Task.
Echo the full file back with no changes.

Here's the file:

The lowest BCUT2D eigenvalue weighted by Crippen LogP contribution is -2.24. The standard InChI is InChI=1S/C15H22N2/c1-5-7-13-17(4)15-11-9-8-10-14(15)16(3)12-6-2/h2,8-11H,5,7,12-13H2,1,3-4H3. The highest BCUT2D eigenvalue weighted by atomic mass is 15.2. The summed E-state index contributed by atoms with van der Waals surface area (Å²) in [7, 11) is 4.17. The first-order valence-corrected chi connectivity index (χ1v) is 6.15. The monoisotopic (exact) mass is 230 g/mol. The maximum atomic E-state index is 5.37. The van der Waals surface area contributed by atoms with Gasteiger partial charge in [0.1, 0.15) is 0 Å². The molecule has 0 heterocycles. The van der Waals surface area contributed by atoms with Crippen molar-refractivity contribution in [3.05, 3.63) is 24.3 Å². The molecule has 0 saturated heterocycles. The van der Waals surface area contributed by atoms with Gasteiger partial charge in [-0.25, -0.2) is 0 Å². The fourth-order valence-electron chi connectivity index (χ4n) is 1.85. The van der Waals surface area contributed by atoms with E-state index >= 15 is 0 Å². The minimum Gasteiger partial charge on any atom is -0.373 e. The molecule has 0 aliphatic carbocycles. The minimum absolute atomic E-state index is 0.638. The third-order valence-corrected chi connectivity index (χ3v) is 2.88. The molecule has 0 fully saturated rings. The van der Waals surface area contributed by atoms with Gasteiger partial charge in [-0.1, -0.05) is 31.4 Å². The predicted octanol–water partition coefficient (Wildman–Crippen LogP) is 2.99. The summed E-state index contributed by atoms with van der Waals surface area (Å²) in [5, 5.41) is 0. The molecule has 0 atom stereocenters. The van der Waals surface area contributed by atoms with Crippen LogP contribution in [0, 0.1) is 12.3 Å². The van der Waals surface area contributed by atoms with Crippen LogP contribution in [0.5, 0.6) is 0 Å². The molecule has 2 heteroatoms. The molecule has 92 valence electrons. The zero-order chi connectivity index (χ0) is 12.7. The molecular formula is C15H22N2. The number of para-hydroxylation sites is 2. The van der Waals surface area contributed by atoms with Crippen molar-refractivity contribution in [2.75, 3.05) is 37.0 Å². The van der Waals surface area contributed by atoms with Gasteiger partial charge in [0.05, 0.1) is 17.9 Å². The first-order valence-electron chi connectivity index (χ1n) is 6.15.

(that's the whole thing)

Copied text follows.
The lowest BCUT2D eigenvalue weighted by Crippen LogP contribution is -2.24. The standard InChI is InChI=1S/C15H22N2/c1-5-7-13-17(4)15-11-9-8-10-14(15)16(3)12-6-2/h2,8-11H,5,7,12-13H2,1,3-4H3. The highest BCUT2D eigenvalue weighted by atomic mass is 15.2. The summed E-state index contributed by atoms with van der Waals surface area (Å²) in [7, 11) is 4.17. The first-order valence-corrected chi connectivity index (χ1v) is 6.15. The monoisotopic (exact) mass is 230 g/mol. The maximum atomic E-state index is 5.37. The van der Waals surface area contributed by atoms with Gasteiger partial charge in [0.1, 0.15) is 0 Å². The molecule has 0 heterocycles. The van der Waals surface area contributed by atoms with Crippen molar-refractivity contribution in [3.05, 3.63) is 24.3 Å². The molecule has 0 saturated heterocycles. The van der Waals surface area contributed by atoms with Gasteiger partial charge in [-0.25, -0.2) is 0 Å². The fourth-order valence-electron chi connectivity index (χ4n) is 1.85. The van der Waals surface area contributed by atoms with E-state index >= 15 is 0 Å². The minimum Gasteiger partial charge on any atom is -0.373 e. The molecule has 0 aliphatic carbocycles. The minimum absolute atomic E-state index is 0.638. The third-order valence-corrected chi connectivity index (χ3v) is 2.88. The molecule has 0 fully saturated rings. The van der Waals surface area contributed by atoms with Gasteiger partial charge in [-0.1, -0.05) is 31.4 Å². The predicted octanol–water partition coefficient (Wildman–Crippen LogP) is 2.99. The summed E-state index contributed by atoms with van der Waals surface area (Å²) in [5, 5.41) is 0. The molecule has 0 atom stereocenters. The van der Waals surface area contributed by atoms with Crippen LogP contribution in [0, 0.1) is 12.3 Å². The van der Waals surface area contributed by atoms with Crippen LogP contribution in [0.5, 0.6) is 0 Å². The molecule has 2 heteroatoms. The molecule has 92 valence electrons. The zero-order chi connectivity index (χ0) is 12.7. The molecular formula is C15H22N2. The number of para-hydroxylation sites is 2. The van der Waals surface area contributed by atoms with Crippen molar-refractivity contribution in [2.75, 3.05) is 37.0 Å². The van der Waals surface area contributed by atoms with Gasteiger partial charge in [0.05, 0.1) is 17.9 Å². The first-order valence-electron chi connectivity index (χ1n) is 6.15.